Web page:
Photo credit: Getty/Nils Versemann
Hospitals have become creative with their strategies to reduce emergency department crowding. Among the latest solutions: "Bed czars" who monitor ED throughput.
Sharp Grossmont Hospital in La Mesa, California uses their “bed czars” to ensure that patients who will stay overnight at the hospital are moved from the ED to their hospital rooms in a timely manner and monitor discharges, according to an article from The San Diego Union-Tribune.
Grossmont also now employs a nurse practitioner in its triage department, who decides which patients to fast track through the ED, according to the article. The fast track unit is designed to handle patients with cuts, bruises and minor symptoms like a cough.
The hospital’s CEO Scott Evans told the Union-Tribune that it also uses software that connects patients with clinics or primary care providers to ensure that follow-up appointments are not at the ER. Hospital staff also communicate closely with skilled nursing facilities to ensure that those patients do not needlessly return to the hospital.
“If we can get them into primary care where their chronic diseases can be managed, they don’t need to necessarily bounce back here as often, and we think that’s better for them, obviously,” Evans told the newspaper.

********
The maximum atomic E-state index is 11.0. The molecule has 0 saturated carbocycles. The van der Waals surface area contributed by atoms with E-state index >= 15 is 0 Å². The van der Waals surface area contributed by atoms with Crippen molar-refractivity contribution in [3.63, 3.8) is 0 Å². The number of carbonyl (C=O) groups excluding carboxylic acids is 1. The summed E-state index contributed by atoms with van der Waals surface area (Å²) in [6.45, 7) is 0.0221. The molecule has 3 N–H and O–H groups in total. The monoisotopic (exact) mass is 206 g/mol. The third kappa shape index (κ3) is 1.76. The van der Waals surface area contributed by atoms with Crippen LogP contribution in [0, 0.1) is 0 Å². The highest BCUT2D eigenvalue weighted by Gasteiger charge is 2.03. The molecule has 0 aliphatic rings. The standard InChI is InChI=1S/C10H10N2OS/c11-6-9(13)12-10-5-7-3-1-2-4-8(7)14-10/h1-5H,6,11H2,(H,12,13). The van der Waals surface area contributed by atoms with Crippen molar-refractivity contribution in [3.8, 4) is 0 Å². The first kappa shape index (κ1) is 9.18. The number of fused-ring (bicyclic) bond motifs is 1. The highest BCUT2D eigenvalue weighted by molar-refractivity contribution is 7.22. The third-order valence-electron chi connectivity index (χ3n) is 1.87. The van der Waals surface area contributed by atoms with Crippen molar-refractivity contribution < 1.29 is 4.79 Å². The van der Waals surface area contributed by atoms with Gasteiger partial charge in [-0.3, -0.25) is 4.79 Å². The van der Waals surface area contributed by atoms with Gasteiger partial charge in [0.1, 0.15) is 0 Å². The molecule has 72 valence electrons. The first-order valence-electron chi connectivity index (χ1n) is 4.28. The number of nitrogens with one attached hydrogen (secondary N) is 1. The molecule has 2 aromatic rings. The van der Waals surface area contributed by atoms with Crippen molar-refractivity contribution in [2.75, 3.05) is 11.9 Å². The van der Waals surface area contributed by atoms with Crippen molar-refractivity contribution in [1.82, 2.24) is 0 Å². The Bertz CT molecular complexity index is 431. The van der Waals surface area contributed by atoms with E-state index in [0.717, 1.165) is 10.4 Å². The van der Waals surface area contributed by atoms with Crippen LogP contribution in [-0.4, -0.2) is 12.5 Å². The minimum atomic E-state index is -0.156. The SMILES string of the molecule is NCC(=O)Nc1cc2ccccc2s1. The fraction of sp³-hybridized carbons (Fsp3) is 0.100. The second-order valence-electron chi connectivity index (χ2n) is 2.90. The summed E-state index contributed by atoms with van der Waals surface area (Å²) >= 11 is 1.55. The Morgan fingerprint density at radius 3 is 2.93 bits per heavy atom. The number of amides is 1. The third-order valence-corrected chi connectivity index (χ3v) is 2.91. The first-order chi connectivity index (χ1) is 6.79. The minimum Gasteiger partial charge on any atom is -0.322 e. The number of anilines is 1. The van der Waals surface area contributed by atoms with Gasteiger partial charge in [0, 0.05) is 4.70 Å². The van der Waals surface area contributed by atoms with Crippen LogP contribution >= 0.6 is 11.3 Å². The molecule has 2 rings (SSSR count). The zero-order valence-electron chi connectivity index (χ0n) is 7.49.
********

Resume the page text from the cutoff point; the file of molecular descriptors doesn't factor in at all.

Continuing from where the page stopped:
Nassau University Medical Center in Long Island, New York is taking a similar approach to reducing ER usage, according to an article in The Wall Street Journal. The hospital has opened a primary care unit to treat an estimated 300,000 patients a year and could reduce emergency room visits by as much as 25 percent.
The efforts at Sharp Grossmont are paying off, reports the Union-Tribune. In 2015, the hospital recorded 3,267 hours of ambulance diversion--an increase of nearly 200 percent since 2011. But, according to the article, the new strategies have reduced that number to nearly zero.